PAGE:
It’s a point worth bearing in mind though: whenever we say we “don’t have the money” to do something seemingly very important, it’s worth wondering how it is we manage to continue paying for seemingly much less important things at the same time. This should tell us that the problem isn’t the principle of spending money on the right things (which almost everyone would sign up to) but the practical difficulties of achieving it.

The Tory approach seems to be, to an extent, to give control of the budget to the people receiving the services. For example the choice between cleaners or respite carers. On the face of it, this seems sensible enough. The problem is that the budget given over to this is very small to begin with – the vast, overwhelming majority of spending is still at the discretion of largely unaccountable bodies and can’t be redirected easily, even if it’s not really doing anyone any good.

Perhaps Barnet council are going for the idea that if you tax people less then you give them more money to do things they would normally require public services for.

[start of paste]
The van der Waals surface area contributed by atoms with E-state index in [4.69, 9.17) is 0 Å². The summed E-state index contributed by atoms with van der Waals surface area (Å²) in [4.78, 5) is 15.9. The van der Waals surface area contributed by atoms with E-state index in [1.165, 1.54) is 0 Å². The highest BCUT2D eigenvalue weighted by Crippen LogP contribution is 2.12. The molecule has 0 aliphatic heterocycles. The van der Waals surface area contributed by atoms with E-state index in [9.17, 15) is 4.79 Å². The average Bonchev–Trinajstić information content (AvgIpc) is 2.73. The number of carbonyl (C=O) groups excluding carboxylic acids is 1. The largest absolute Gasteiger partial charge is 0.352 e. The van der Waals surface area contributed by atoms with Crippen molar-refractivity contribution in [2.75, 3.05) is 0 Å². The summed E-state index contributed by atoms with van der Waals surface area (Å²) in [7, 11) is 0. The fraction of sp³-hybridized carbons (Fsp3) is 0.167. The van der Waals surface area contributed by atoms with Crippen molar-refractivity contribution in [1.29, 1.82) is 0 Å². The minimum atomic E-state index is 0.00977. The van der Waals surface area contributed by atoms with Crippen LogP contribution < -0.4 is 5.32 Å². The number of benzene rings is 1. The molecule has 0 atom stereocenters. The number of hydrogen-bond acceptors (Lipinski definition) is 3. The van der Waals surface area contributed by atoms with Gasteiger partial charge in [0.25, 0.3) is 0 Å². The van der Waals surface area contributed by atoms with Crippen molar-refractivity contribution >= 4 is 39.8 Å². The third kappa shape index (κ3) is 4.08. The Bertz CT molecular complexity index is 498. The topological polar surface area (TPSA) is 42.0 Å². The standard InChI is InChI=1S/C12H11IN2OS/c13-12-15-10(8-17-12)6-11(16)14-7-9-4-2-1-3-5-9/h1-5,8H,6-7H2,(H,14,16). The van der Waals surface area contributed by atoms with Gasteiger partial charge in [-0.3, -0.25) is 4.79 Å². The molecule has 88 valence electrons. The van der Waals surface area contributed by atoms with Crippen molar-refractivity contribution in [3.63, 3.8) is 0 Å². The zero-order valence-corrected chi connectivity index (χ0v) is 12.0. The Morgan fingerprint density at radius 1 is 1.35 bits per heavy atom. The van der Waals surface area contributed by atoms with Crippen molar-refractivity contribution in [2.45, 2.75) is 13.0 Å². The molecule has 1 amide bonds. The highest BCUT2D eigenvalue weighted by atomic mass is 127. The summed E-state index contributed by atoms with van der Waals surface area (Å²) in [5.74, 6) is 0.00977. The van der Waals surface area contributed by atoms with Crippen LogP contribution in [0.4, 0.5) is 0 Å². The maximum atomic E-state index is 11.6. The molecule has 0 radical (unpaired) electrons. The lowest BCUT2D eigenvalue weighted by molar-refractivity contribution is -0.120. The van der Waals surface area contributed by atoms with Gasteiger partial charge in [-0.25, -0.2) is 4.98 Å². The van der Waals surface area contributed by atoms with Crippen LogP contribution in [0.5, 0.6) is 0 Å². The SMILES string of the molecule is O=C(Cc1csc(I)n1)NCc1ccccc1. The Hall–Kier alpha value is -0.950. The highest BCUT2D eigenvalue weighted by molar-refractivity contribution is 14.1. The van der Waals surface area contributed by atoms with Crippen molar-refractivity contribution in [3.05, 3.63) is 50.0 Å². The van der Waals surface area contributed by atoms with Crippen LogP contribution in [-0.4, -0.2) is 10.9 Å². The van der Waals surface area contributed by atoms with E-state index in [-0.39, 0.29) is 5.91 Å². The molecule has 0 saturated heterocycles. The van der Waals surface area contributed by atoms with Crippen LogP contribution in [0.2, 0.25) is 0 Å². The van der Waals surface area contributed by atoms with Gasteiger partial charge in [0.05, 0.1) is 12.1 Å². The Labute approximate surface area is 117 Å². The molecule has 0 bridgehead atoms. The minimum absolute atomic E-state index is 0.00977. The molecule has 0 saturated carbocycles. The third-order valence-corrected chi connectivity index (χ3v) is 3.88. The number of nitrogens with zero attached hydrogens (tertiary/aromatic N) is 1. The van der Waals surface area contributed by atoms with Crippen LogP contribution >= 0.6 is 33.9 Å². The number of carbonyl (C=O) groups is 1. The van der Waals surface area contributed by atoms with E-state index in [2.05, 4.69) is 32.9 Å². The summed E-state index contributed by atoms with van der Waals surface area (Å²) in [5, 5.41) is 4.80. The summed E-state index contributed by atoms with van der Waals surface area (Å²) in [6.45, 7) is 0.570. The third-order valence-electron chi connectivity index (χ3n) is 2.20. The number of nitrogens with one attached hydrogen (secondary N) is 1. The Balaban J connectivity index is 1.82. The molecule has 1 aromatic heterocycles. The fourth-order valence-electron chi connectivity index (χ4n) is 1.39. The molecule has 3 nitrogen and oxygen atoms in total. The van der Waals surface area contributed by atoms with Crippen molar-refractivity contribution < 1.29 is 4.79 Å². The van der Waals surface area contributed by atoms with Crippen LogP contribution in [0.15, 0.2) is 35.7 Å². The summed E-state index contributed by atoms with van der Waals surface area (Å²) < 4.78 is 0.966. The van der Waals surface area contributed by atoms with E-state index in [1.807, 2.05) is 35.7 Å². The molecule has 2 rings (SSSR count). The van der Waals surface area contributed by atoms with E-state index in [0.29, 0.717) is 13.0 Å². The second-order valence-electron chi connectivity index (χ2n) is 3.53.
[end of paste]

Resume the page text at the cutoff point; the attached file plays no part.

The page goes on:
Gosh, how dare someone try to lower the tax burden on their voters.

I don’t see how a system that allows people to pay extra to queue jump neccesarily “legitimises inequality”.

Different people have different income levels and (arguably more importantly) different priorities. To use your easy jet analogy:

Person A may have an average income but considers queueing to get on a plane intolerable (maybe he has kids, maybe he’s nervous of flying, maybe he’s a smoker, maybe he just dislikes queuing) and might therefore make a financial sacrifice elsewhere (doing without duty free, staying in a cheaper hotel, whatever) to avoid it.

Person B might be a millionaire, easily able to afford to queue jump, but isn’t bothered by waiting in line so won’t pay to avoid the queue.

Who is benefiting from “inequality” ?